The UK Government clearly has ambitions to move to a low carbon vehicle economy by 2040 as detailed in its strategy document “The Road to Zero“. Interestingly, however, is that while the government strategy talks about company cars, car fleets, vans and HGVs being moved to low emission technology by 2040, there is complete silence in respect to farm machinery. Now why is that?
Farm machinery comprises mainly of tractors. Work horses that use large diesel engines that pull and move heavy loads in order to ensure that we can enjoy our bowl of Corn Flakes in the morning, a primary requirement before any Monday morning commute to work.
The interesting thing about farm related vehicles is that they are likely to produce more NOx on a daily basis than road vehicles, simply because farm vehicles are used daily to pull or carry heavy loads. As tractors are central to the farm operation and thus farmers are permitted to use “Red Diesel” a diesel that has little or no fuel duty applied.
Given that fuel duty can equate to 80% of the cost of diesel at the pumps, red diesel is therefore significantly cheaper than normal diesel and so farmers are incentivised to used it instead of environmental alternatives (red diesel and diesel at the pumps are basically the same thing except that red diesel has a dye mixed in to allow Customs Officers to check whether or not Red Diesel is being used illegally in road vehicles).
Red diesel today (02.09.2019) costs in the region of 60p/litre, roadside diesel costs around £1.30/litre (twice as much as red diesel). If on average a tractor under load (pulling a plough or towing a grain wagon) has a mpg of 20 then the cost of doing 1 mile in a tractor using red diesel (under load) is 12p/mile.
Now if we were to consider the alternative (an electric tractor) then 1 gallon of diesel is equivalent to 50 kWh of energy. If we assume that the Diesel engine is 40% efficient (for every 1 gallon of diesel (50kWh) of fuel in we get 20 kWh of useful energy out) and if we assume an electric motor is 90% efficient the we would have to consume 22 kWh of energy to get the same useful energy out of an electric tractor. Now if the farmer charges his electric tractor overnight at a rate of 10p/kWh (Economy 7 tariff) then the cost of using an electricity tractor would be in the region of 11p/mile – which is equivalent to Red Diesel. So why would a farmer want to change to an electric tractor such as the eUtility offered by Soletrac?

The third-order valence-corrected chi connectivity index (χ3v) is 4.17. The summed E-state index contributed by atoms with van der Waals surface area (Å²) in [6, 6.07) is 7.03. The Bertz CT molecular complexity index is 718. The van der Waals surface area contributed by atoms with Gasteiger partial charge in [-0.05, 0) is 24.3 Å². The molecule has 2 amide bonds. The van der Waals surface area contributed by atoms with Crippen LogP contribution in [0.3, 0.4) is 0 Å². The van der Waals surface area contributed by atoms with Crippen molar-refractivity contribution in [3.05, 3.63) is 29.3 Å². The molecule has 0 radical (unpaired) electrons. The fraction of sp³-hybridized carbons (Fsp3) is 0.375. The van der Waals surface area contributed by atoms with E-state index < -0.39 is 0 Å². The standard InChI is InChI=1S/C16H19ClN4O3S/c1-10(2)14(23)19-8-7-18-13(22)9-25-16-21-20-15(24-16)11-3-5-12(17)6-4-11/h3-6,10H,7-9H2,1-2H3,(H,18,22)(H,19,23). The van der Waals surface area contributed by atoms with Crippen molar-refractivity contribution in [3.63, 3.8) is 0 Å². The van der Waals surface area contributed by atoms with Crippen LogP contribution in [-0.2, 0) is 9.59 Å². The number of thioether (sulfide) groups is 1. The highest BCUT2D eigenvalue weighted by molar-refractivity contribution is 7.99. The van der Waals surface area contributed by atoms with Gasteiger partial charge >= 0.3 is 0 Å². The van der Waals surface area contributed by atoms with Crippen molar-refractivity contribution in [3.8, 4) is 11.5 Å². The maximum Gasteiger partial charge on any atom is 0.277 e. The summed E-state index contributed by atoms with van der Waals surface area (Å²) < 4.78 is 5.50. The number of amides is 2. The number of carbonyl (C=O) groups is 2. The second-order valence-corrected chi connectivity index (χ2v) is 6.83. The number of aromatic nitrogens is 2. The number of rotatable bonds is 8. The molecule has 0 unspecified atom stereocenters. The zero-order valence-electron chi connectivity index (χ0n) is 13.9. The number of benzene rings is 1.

Well the simply answer is that they probably wouldn’t. Farmers like any other business owner need to think about Return of Investment (RoI). In this case there would be no return on investment by replacing a diesel tractor with an electric. However, that said, if a farmer had to buy a new tractor (15,000 new tractors are bought each year) and if the UK Government offered incentive to buy an electric tractor instead of a diesel – then it makes complete sense for the farmer to consider this option (not to dissimilar from the UK Government offer incentives for people to buy electric cars).
To support this thinking, according to the NFU report “Electric Tractors by 2020?” it is likely that we will see more “hybrid” tractors entering the market in 2020. This being a similar transition as seen in road vehicles whereby the hybrid market is established first and then there is a slow progression to a full electric.
The one thing that appears to be missing is consideration, however, is the technology. While John Deere have demonstrated an electric tractor capable of doing all that is required on the farm, this tractor is still not yet commercially available and there is no price tag which can be used to assess the cost. The nearest commercial option is the Soletrac as previously mentioned (an American tractor) but this is a small tractor can could not be the main unit for a fully operational arable farm (soft fruit perhaps but not arable).
So the challenge for the farm community in respect to moving to EVs for the farm, isn’t so much the infrastructure (EV charging points) or the financials (replacing an diesel vehicles with an electric isn’t overly prohibitive if there is government incentive) but rather the technology itself. Technology in EVs for farms is lagging road vehicles significantly.
Now this is only true in respect to arable farms where a tractor is the principle work horse. If you are a meat farmer then EVs are definitely an option. Electric Quad vehicles have been on the market for a while and if you are a sheep farmer or cattle farmer you certainly should be looking at these when considering your next vehicle purchase.
So why are the economic different for an Electric Quad? Well the simple answer is that running costs are a lot cheaper, between 2.5p/mile and 4p/mile depending on your electricity tariff. A full charge allows the quad to travel the same distance as a tank of petrol and, more importantly, by running an Electric Quad you could save around £2K per annum in comparison to running a standard petrol. Now with Electric Quads which can be purchased in UK today at around £10k, this means that the capital difference (between petrol and electric of around £4K ) can be recouped within 2 years.
Now if the UK Government does decide to offer grants for Electric Quad bikes, then purchasing a new Electric Quad should be a bit of a no brainer (currently some electric bikes received a £1500 subsidy which if applied to the EcoCharger Electric Quad would mean that the payback on this bike with be around 1 year)
Decarbonising farming is an important thing to achieve if we really want to decarbonise our food chain. SO encouraging the UK Government to include farm vehicles in the list of vehicles eligible for subsidy would definitely be a big step in the right direction.
What do you think?